Ultimately, the wartime goal of the Patria, namely to win South Tyrol for Austria, was not achieved. After the end of the war, the Patria was in debt, which was largely paid off from the papal treasury. Bruckner then asked Schmidt to take over “the office of a general curate” within the Patria. Schmidt’s fatherly pastoral role was thus acknowledged in an appreciative manner. Bruckner even designed Schmidt’s own letterhead for this purpose, which bore the name “Patria,” the Austrian shield and the double-headed monarchy’s eagle. Schmidt accepted this honorary title with good grace.
Schmidt’s influential social role as a donor and spiritual mentor of a resistance group fighting for Austria’s independence has so far gone unnoticed. Whether Pope Pius XII and his curia cardinals knew about the actual purpose of the Vatican money is a question that must remain open.
 This abridged essay is largely based on the fifth part of a paper published in Russian, “The Vienna School of Ethnology and the Vatican 1923–1945,” in Антропологии/Anthropologies, forthcoming. For the full version see Peter Rohrbacher, “Pater Wilhelm Schmidt im Schweizer Exil: Interaktionen mit Wehrmachtsdeserteuren und Nachrichtendiensten, 1943–1945,” in Völkerkunde zur NS-Zeit aus Wien (1938–1945): Institutionen, Biographien und Praktiken in Netzwerken (Phil.-hist. Kl., Sitzungsberichte 913; Veröffentlichungen zur Sozialanthropologie 27/3), eds. Andre Gingrich and Peter Rohrbacher (Vienna: Verlag der OeAW, 2021), 1611–1642.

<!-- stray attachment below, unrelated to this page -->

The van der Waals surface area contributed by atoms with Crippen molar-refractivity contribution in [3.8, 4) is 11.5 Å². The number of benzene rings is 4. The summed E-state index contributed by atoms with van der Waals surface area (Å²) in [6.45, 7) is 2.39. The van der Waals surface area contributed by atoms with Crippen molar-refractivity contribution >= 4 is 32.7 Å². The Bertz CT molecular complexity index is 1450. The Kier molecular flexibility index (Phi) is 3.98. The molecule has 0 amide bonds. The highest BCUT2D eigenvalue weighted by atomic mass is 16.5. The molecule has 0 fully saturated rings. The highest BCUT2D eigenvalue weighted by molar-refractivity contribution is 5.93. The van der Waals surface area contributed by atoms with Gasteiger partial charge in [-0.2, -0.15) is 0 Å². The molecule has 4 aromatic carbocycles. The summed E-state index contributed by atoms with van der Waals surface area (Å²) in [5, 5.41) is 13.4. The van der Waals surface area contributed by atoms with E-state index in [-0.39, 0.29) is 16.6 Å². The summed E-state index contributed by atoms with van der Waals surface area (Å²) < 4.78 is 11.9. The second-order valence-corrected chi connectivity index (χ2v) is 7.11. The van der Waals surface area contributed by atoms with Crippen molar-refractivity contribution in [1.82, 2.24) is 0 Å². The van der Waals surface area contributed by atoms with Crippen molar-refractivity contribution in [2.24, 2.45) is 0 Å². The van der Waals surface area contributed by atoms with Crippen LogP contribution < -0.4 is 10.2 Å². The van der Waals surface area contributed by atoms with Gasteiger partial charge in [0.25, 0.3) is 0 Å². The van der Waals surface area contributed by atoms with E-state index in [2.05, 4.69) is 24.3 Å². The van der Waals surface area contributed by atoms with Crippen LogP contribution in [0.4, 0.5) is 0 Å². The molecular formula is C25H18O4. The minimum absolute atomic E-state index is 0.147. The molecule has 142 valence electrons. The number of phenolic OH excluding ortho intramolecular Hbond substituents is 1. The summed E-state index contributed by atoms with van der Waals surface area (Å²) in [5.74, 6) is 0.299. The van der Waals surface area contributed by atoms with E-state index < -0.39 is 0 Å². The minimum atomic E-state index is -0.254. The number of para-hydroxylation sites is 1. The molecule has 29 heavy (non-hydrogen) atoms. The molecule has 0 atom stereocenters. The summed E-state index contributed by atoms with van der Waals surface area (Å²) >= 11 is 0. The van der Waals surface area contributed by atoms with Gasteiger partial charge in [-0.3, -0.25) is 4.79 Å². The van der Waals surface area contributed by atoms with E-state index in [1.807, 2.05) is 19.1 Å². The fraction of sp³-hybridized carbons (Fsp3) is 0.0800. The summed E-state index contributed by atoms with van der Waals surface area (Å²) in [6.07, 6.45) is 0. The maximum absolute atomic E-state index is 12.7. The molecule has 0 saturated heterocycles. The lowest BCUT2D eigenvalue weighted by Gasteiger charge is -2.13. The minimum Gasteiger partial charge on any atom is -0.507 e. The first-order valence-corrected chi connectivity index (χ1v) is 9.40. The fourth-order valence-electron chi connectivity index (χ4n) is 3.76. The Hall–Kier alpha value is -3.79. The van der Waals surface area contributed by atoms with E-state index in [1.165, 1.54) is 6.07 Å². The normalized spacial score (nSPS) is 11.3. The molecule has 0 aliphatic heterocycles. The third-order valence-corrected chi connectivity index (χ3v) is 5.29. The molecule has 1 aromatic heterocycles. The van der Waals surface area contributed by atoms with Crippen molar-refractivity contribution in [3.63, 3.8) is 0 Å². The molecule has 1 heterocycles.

Magnus Koch, Fahnenfluchten. Deserteure der Wehrmacht im Zweiten Weltkrieg – Lebenswege und Entscheidungen (Paderborn–Wien: Schöningh, 2008), 49.
 Wilhelm Schmidt, “Die katholische Universität in Salzburg,” in Entscheidung. Eidgenössisches Werkblatt 1, 12 (March 15, 1937), 71.
 Archivum Generale Societas Verbi Divini (AG SVD), Rome, Papers of Father Wilhelm Schmidt (FWS) 06; Segesser to Schmidt, January 4, 1943.
 AG SVD, Papers of FWS 02; Ferber to Schmidt, no date [January 1943].
 Rafael Ferber, “Pius XII. und die Geistlichen im KZ Dachau,” in Schweizerische Kirchenzeitung 190, 3 (February 10, 2022), 52–54.